I will heal. On every level of my being, I will heal. One step at a time, I will move through this most challenging of passages, closer to the light and farther from the darkness. But today, I am simply trying to focus on the inherent beauty and terror of the passage itself and just appreciate it for what it is- an essential part of what life is. How would we appreciate the light without the darkness to showcase it?

Tuesday, June 20, 2006

Waxing About Waning

I believe in the power of the waning moon, she who heralds times of greatest transformation through the dark passages from one state of being to the next. These precious opportunities to begin anew, changed forever from the edges of our souls to the depths of our hearts, yet still filled with the same essence of being we have always held are manifested in the unique beauty of the waning and new moons. Although the full moon has traditionally been associated with the peak of fertility, pregnancy and impending birth, it is typically the new moon that calls my being to cross such personal thresholds. As she wanes, I am forced to focus on the particular threshold of transformation that stands directly before me now. This dark passageway filled with as yet undiscovered trials holds promises to bring me from pregnant to birthing, from mother of one to mother of three, from tested to proven and possibly (as it has seemed to me on the more difficult days of this pregnancy) from lost to found. The new moon of the Summer Solstice approaches with every passing minute and I can practically taste her power and potential in the heady evening air. The cells of my heavily laden body and the wisps of my harvest-ready soul sing a bittersweet duet as I reach deep within myself to coerce my left foot in front of my right, in front of my left making my way through the last hours and days of this amazing and amazingly challenging pregnancy. May I step bravely, passionately and with love across her threshold.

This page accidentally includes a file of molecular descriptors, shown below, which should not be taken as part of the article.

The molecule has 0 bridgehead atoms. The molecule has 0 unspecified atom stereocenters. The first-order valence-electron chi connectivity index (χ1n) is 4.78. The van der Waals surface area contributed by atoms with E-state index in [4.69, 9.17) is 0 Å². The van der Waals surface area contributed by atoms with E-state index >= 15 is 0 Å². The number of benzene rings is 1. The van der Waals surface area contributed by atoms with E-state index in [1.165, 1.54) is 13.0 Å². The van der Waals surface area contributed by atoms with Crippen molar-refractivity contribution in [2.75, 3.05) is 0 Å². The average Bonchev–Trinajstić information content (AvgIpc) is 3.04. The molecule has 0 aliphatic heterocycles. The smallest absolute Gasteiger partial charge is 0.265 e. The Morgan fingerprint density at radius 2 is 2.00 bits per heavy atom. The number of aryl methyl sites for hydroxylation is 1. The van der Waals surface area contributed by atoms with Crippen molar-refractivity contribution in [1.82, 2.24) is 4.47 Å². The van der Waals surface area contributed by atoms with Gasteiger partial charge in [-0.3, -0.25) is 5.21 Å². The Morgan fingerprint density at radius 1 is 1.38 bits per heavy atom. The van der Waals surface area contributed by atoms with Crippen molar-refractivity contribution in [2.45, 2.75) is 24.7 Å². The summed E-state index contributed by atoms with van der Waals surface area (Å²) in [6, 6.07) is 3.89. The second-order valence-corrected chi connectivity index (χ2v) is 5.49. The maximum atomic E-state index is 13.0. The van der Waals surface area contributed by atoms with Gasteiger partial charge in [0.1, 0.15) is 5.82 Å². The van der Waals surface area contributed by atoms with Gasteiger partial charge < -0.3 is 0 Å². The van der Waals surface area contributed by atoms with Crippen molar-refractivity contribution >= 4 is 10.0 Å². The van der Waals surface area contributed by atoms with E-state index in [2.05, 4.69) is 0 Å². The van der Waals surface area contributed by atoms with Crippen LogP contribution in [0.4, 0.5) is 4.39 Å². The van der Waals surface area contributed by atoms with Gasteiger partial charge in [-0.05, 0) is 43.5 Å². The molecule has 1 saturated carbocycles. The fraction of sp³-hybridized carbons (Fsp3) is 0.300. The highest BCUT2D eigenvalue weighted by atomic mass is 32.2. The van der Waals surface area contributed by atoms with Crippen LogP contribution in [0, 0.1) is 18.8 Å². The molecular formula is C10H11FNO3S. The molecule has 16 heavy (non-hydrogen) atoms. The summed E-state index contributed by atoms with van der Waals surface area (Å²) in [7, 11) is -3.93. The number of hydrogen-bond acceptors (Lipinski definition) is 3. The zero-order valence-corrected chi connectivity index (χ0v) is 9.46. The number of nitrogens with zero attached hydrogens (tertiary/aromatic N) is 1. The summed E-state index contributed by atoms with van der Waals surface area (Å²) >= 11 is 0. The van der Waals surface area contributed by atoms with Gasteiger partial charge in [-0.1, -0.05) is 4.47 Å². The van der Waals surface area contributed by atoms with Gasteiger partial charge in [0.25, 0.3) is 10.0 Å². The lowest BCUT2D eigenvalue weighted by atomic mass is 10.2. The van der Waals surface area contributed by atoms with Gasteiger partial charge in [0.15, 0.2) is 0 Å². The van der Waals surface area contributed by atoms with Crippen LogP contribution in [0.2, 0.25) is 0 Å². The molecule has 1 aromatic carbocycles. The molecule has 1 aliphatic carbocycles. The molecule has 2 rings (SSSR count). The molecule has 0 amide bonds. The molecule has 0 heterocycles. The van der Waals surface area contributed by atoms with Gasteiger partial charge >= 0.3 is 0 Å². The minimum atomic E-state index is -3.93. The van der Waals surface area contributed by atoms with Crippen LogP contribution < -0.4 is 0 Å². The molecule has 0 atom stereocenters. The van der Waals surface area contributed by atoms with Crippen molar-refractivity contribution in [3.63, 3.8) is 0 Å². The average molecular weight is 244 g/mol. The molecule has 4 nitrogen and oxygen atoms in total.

Monday, June 12, 2006

No, I Haven't Had Them Yet